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Government by definition is a distortion of the free market. Its very existence is a perversion of free market economics-if you have a government; you have to fund it which means you need a strong system of taxation. Simple: Government = Taxation = Regulated Market. Real free marketeers would campaign for the total abolition of this system of government control in the market: let market sort it out.
There is a long list of other such things that those free market capitalists should be looking for that are key elements of a genuinely free market system, amongst them: no immigration control or borders of any kind (free movement of labour); no financial regulation; perfect information everybody needs to know everything otherwise you get unwanted distortions in the market) and perfect rationality.
Very few, if any, of those claiming to be free market proponents are actually in favour of these things. Generally everyone is protesting against specific regulations, which materially affect their sector. For example, if two companies are manufacturing any product say chairs, both completely within US. Company A moves its operations to India and reduces their labour costs from an average of $10 per man to 50 cents per month (the numbers so taken are for convenience of reader). Now this chair would cost the company A half of the earlier price. If this company passes this cost saving to its customers then ultimately the US customer is getting the benefit of price reduction. Even if this price reduction is not passed to customer, it would be passed to the shareholders of the company A, which would mean that now they have more money to spend and ultimately would stimulate demand. But what about company B? What if they cannot compete with the reduction in price?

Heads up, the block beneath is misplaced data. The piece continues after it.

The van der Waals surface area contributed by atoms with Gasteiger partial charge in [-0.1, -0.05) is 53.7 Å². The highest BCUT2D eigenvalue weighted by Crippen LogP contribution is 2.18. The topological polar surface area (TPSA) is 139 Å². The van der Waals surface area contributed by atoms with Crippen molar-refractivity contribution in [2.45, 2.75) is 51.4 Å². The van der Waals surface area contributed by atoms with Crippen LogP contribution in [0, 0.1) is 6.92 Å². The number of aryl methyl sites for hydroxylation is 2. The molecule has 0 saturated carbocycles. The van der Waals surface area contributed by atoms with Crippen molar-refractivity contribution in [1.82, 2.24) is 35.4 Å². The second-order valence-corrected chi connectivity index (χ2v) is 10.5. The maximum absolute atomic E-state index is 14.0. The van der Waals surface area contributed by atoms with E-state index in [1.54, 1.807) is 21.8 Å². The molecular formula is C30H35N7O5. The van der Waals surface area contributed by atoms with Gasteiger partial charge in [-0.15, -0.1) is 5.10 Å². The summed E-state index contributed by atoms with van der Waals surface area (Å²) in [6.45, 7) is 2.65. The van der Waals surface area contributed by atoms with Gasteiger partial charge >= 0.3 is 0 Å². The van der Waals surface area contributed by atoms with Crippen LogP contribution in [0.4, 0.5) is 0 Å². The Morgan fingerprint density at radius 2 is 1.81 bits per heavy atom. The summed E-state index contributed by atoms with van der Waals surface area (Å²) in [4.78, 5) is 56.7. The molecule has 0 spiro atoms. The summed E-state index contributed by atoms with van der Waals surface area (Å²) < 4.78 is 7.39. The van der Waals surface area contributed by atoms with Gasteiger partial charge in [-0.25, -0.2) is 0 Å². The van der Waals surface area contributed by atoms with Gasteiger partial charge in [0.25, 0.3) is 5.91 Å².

Inevitably they. would also resort to outsourcing of their work to a country where there is cheap labour. The issue recently became contentious issue when President Bush's top economic advisor, N. Gregory Mankiw said that sending US service jobs abroad is probably a plus for the economy in the long run because foreign workers can do the same job more cheaply reducing costs for US consumers and companies.